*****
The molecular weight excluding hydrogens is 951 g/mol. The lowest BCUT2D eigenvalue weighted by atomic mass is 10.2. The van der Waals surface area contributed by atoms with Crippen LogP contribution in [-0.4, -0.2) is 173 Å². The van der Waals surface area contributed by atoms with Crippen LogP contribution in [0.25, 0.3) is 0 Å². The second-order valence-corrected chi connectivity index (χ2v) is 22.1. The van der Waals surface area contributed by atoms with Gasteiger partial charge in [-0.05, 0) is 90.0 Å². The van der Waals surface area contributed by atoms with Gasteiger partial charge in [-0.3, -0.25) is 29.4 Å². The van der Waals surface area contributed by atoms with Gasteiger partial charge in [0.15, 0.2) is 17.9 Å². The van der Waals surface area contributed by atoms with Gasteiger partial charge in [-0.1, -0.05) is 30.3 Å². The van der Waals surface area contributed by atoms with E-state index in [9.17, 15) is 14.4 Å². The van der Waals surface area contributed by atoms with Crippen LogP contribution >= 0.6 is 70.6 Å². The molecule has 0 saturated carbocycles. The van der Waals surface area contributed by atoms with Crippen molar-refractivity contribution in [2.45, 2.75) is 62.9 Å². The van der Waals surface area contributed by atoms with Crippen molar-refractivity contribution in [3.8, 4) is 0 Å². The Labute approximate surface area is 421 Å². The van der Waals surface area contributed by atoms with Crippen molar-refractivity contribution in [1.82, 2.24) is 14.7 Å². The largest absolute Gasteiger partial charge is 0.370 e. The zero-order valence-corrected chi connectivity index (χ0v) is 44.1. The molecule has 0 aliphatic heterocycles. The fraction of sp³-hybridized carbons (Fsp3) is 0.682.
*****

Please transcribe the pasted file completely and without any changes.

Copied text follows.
The molecular weight excluding hydrogens is 951 g/mol. The lowest BCUT2D eigenvalue weighted by atomic mass is 10.2. The van der Waals surface area contributed by atoms with Crippen LogP contribution in [-0.4, -0.2) is 173 Å². The van der Waals surface area contributed by atoms with Crippen LogP contribution in [0.25, 0.3) is 0 Å². The second-order valence-corrected chi connectivity index (χ2v) is 22.1. The van der Waals surface area contributed by atoms with Gasteiger partial charge in [-0.05, 0) is 90.0 Å². The van der Waals surface area contributed by atoms with Gasteiger partial charge in [-0.3, -0.25) is 29.4 Å². The van der Waals surface area contributed by atoms with Gasteiger partial charge in [0.15, 0.2) is 17.9 Å². The van der Waals surface area contributed by atoms with Gasteiger partial charge in [-0.1, -0.05) is 30.3 Å². The van der Waals surface area contributed by atoms with E-state index in [9.17, 15) is 14.4 Å². The van der Waals surface area contributed by atoms with Crippen LogP contribution >= 0.6 is 70.6 Å². The molecule has 0 saturated carbocycles. The van der Waals surface area contributed by atoms with Crippen molar-refractivity contribution in [2.45, 2.75) is 62.9 Å². The van der Waals surface area contributed by atoms with Crippen molar-refractivity contribution in [3.8, 4) is 0 Å². The Labute approximate surface area is 421 Å². The van der Waals surface area contributed by atoms with Crippen molar-refractivity contribution in [1.82, 2.24) is 14.7 Å². The largest absolute Gasteiger partial charge is 0.370 e. The zero-order valence-corrected chi connectivity index (χ0v) is 44.1. The molecule has 0 aliphatic heterocycles. The fraction of sp³-hybridized carbons (Fsp3) is 0.682.